In fact what happened was I started out singing in an R&B group but I used to have these books that I used to write poetry in. I remember Bob commenting and asking if it was me that wrote all that stuff because I think I was writing some really funny kind of poetry! It was very surreal what I was writing. 

That was how I got this deal at Trojan Records, well it was B&C that eventually signed me. But I remember Webster Shrowder, who used to be one of the directors of Trojan, saying to me “Delroy you should try and write some different kinds of things man” because I was writing some really radical stuff. Because I had the experience of going to art school as well. Being in that kind of environment and all this Vietnam war stuff was going on ‘round about 1969. A lot of kids that I was going to art school with were very up on some of this stuff. 

Tell me a bit more about your experiences at art college...

I had a friend of mine called Keith Drewitt. It was really funny an artist having a name like Drewitt! But he was just absolutely brilliant from day one. I just knew he was gifted. He used to live down the road here as well in what is now Church End. Keith and another friend called Pratchett. They were well up on things because I remember Keith being into John Mayall. A really interesting musician. And he was into people like Cream and groups like that. He was into all the progressive stuff that was going on in London at the time. It was kind of funny that a white guy introduced me to people like John Mayall and through John Mayall I started getting into all the bluesy stuff.

And I was into acting as well. A lot of people don't know that. I did a lot of theatre acting when I was a kid. Around that environment there were a lot of people who were into some radical stuff. Jean Paul Satre and people like that. I remember sitting down and listening to all my big white acting friends talking about all these radical people. So I got into a situation where I started learning more about people like Fidel Castro and Che Guevara. But funnily enough when I buck up with Peter [Tosh] he was the one who was really into all these radical people. But Peter was not stupid. A lot of people think that Peter was just radical and he was really mad. He wasn't. He was a very brainy person. He knew quite a lot about a lot of stuff. He might not have talked about it ordinarily but he knew a lot.

Which studio did Bob Andy take you to?

A studio called Chalk Farm. Chalk Farm was where everybody went to. That's where most of the reggae recordings were done for Trojan Records. It was their main studio, [run by] a brother called Vic Keary. In Camden Town, near the Roundhouse. I was about 17 or 18.

So I did the stuff with Bob Andy. That was some R&B pop stuff because they thought that the songs I had written were good enough and were saying it was an international type sound. Joe Sinclair thought he had really found something seriously. And when I hear that song now I hear the same progression in a million and one songs nowadays. But they never released it. I did a version of it for Virgin Records but it never came out. It was called People. And Bob Andy sang on my song called We Used To Meet In The Morning. I don't know what happened to that song because when Bob sang I thought “Whoa. That was my song!” (laughs) I have to check Bob Andy about that because he really made that sound like a proper song.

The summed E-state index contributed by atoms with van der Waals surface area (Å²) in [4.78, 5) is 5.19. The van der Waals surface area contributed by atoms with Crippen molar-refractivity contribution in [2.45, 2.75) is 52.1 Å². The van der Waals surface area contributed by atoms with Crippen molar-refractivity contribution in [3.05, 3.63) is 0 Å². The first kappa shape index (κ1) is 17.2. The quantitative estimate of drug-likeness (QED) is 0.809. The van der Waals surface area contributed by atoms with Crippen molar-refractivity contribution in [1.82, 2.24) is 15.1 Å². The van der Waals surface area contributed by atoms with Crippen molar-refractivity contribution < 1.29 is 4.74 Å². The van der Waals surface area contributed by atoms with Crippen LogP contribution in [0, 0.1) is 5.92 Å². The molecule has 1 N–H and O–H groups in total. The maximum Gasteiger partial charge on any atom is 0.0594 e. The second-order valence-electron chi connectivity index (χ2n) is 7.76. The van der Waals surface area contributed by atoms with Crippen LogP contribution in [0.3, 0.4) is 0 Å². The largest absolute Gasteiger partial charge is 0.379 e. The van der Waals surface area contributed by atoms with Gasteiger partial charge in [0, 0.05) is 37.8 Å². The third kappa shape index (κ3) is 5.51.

What was your first released recording?

My first recording was when I used to do a lot of backing vocals stuff. I started moving with Pioneers, so one day Luddy Crooks took me to the studio to do some backing vocals. The first tune I actually did was called Long Island - singing backing vocals. It was on a Tony Brevett tune called I'm Sorry (released as So Ashamed). They thought the harmonies were so good that Mr Palmer released it with just the harmonies. I thought it was kind of weird because I could have done something to it. But they just liked the harmony so they released it as Long Island in about 1972.

But my first song that I was going to release was a song called Jah Man A Come, because by that time I was moving with the Wailers. That was me and Clem Bushay now. People talk all kinds of things but Clem Bushay was someone that I brought into the business. You know Clem Bushay

Yeah, he recorded the first album by Tapper Zukie...

Right. Tapper Zukie, it was me that first took him to the studio. He will tell you that. Because Tapper Zukie used to be a bad boy back in the day. He got himself into some trouble and it was me that got him out of it and took him up to stay at my family's house in Kingsbury. He told me he did some deejaying and he would like to make a record. He started doing some deejaying stuff to me and I thought “Hold on a second, he don't sound like U Roy or Dennis Alcapone and he don't sound like Big Youth. He sounds like himself!”

Me and Clem found the studio called EFM up in Clerkenwell. Clem found the studio but I was the one that had all the links to the business. He can tell you all kinds but it was me that introduced him to Alton Ellis and me that introduced him to the Pioneers because I knew both of them. Clem used to drive the prettiest Capri in Harlesden - that's what we used to call him “Capri”. A red and blue Capri. He was a good looking guy as well so most of the girls liked him. 

We got these records, American imports. This was me moving out of Pama records. I got these imports from this guy who used to bring them over, so I started going around selling these import records to different people. He told me that he liked music and by this time I'd been learning to play the guitar moving around Bob Marley and people so I started showing him a few chords. I learnt them not just from the Wailers, it was from a brother called Ranny Bop. You know Ranny Bop?